In 1928, Edgar Snow (1905-1972) set out to see the world, hoping to make his mark as a travel-adventure writer. Shanghai was to be a mere stopover, but Snow stayed on in China for thirteen more years. The idealistic young Midwesterner became a journalist and ultimately developed close friendships with China's emerging revolutionary leaders. His 1938 classic, Red Star over China, strongly influenced American views of the Chinese Communists and is still in print nearly sixty years later.
This biography breaks fresh ground with its unique and extensive use of Snow's diaries of over forty years. These writings convey Snow's private hopes and fears, his moods and motivations. Thomas skillfully links them with Snow's public writings and deeds. By recreating the milieu in which Snow worked in China, Thomas provides a clearer understanding of both the man and his times.
Snow came to China devoid of any political agenda or sinological background. He returned home a politically astute China hand and famed journalist-author. His writing had taken on the nature of political action, which resulted in troubled soul-searching that Snow usually confined to his diary. Thomas's portrait of Ed Snow reveals a man caught up in an important historical moment, a man who profoundly influenced, and was influenced by, the events that swirled around him.
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"Newly available materials and meticulous research have enabled Mr. Thomas to bring new clarity and depth to the dramatic story of the young American whose intimate and perceptive reporting not only brought him deserved journalistic fame but also made him a strong influence in the history of the period. Many of us who were also in China during the tumultuous 1920s, 30s, and 40s regard Edgar Snow as another exemplar, to use Barbara Tuchman's famous phrase, of the American experience in China."—John S. Service, editor of Golden Inches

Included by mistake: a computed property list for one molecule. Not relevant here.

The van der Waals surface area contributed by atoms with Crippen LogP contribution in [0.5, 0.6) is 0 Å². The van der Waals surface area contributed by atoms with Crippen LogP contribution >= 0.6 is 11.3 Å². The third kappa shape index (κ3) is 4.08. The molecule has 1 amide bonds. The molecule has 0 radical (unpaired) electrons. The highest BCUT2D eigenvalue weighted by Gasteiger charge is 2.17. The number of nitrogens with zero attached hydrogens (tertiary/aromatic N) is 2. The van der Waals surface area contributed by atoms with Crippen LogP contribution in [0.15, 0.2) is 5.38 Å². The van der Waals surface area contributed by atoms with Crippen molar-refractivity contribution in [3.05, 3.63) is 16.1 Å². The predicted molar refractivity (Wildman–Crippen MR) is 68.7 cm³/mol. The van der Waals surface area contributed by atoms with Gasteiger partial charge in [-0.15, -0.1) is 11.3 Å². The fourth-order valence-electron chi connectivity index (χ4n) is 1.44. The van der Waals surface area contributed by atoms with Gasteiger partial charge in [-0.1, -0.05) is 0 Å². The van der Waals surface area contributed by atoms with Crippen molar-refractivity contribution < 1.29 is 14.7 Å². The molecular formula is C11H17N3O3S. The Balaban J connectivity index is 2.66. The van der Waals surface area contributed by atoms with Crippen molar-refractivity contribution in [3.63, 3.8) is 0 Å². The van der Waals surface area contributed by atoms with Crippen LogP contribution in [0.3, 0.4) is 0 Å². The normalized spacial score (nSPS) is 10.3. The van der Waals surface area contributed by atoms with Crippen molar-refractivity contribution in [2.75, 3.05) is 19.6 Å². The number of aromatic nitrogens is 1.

"Elegant in style and penetrating in analysis, Thomas has written what is likely to be the definitive study of Edgar Snow's life and influence on the American understanding of China."—Michael Schaller, University of Arizona
"An absorbing book about China, the craft of journalism, and the life of a remarkable American."—Jonathan Spence, Yale University, and author of The Search for Modern China
"Few writers had a greater effect on how Americans came to view China during the middle of the twentieth century than Edgar Snow. Bernard Thomas has written an account of Snow's years in China that is both fascinating and authoritative."—Orville Schell
S. Bernard Thomas is Professor Emeritus of History at Oakland University in Rochester, Michigan, and is the author of Labor and the Chinese Revolution (1983).
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Description du livre University of California Press. Hardcover. État : New. 0520202767 Ships promptly. N° de réf. du libraire HGT2626IBLC100516H1583A
Description du livre University of California Press, 1996. Hardcover. État : New. N° de réf. du libraire DADAX0520202767
Description du livre État : Brand New. Book Condition: Brand New. N° de réf. du libraire 97805202027641.0
Description du livre University of California Press, 1996. Hardcover. État : New. book. N° de réf. du libraire 0520202767
Description du livre University of California Press, 1996. Hardcover. État : New. Hardcover and dust jacket. Fine binding and cover. Clean, unmarked pages. N° de réf. du libraire 1704200060
Description du livre University of California Press, 1996. Hardcover. État : New. N° de réf. du libraire P110520202767
Description du livre University of California Press. Hardcover. État : New. 0520202767 New Condition. N° de réf. du libraire NEW6.1179373
Description du livre May 31, 1996. État : New. BEST BUY.BRAND NEW BOOK.OFX/DD. N° de réf. du libraire 802826